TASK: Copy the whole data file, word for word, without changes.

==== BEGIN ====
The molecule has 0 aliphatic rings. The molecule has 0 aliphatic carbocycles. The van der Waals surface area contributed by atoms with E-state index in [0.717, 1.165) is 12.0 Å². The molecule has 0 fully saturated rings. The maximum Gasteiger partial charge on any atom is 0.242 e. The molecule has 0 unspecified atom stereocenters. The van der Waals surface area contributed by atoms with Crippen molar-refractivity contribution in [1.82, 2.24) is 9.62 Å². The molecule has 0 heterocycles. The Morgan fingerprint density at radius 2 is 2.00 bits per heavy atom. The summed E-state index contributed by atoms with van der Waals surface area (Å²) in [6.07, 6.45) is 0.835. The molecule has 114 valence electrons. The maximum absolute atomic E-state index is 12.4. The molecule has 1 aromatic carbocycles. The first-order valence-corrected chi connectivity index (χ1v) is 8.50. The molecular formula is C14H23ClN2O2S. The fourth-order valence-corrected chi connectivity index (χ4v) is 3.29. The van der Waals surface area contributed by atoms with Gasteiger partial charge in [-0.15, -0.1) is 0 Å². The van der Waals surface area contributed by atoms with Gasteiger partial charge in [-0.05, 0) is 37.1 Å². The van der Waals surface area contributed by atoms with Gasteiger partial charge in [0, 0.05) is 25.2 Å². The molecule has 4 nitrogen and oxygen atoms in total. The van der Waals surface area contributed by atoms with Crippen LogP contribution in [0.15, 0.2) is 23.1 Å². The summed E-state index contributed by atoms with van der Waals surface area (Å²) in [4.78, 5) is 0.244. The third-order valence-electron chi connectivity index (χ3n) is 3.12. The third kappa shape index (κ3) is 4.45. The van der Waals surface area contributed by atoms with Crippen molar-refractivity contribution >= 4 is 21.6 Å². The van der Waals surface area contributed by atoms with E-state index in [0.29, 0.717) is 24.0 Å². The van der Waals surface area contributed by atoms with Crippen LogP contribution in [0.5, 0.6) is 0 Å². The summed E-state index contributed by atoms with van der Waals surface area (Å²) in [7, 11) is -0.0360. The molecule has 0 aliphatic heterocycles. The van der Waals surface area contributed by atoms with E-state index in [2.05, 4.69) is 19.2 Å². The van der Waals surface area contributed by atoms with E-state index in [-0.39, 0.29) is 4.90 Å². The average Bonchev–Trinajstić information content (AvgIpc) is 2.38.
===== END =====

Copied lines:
The molecule has 0 aliphatic rings. The molecule has 0 aliphatic carbocycles. The van der Waals surface area contributed by atoms with E-state index in [0.717, 1.165) is 12.0 Å². The molecule has 0 fully saturated rings. The maximum Gasteiger partial charge on any atom is 0.242 e. The molecule has 0 unspecified atom stereocenters. The van der Waals surface area contributed by atoms with Crippen molar-refractivity contribution in [1.82, 2.24) is 9.62 Å². The molecule has 0 heterocycles. The Morgan fingerprint density at radius 2 is 2.00 bits per heavy atom. The summed E-state index contributed by atoms with van der Waals surface area (Å²) in [6.07, 6.45) is 0.835. The molecule has 114 valence electrons. The maximum absolute atomic E-state index is 12.4. The molecule has 1 aromatic carbocycles. The first-order valence-corrected chi connectivity index (χ1v) is 8.50. The molecular formula is C14H23ClN2O2S. The fourth-order valence-corrected chi connectivity index (χ4v) is 3.29. The van der Waals surface area contributed by atoms with Gasteiger partial charge in [-0.15, -0.1) is 0 Å². The van der Waals surface area contributed by atoms with Gasteiger partial charge in [-0.05, 0) is 37.1 Å². The van der Waals surface area contributed by atoms with Gasteiger partial charge in [0, 0.05) is 25.2 Å². The molecule has 4 nitrogen and oxygen atoms in total. The van der Waals surface area contributed by atoms with Crippen LogP contribution in [0.15, 0.2) is 23.1 Å². The summed E-state index contributed by atoms with van der Waals surface area (Å²) in [4.78, 5) is 0.244. The third-order valence-electron chi connectivity index (χ3n) is 3.12. The third kappa shape index (κ3) is 4.45. The van der Waals surface area contributed by atoms with Crippen molar-refractivity contribution >= 4 is 21.6 Å². The van der Waals surface area contributed by atoms with E-state index in [0.29, 0.717) is 24.0 Å². The van der Waals surface area contributed by atoms with Crippen LogP contribution in [0.5, 0.6) is 0 Å². The summed E-state index contributed by atoms with van der Waals surface area (Å²) in [7, 11) is -0.0360. The molecule has 0 aliphatic heterocycles. The van der Waals surface area contributed by atoms with E-state index in [2.05, 4.69) is 19.2 Å². The van der Waals surface area contributed by atoms with E-state index in [-0.39, 0.29) is 4.90 Å². The average Bonchev–Trinajstić information content (AvgIpc) is 2.38.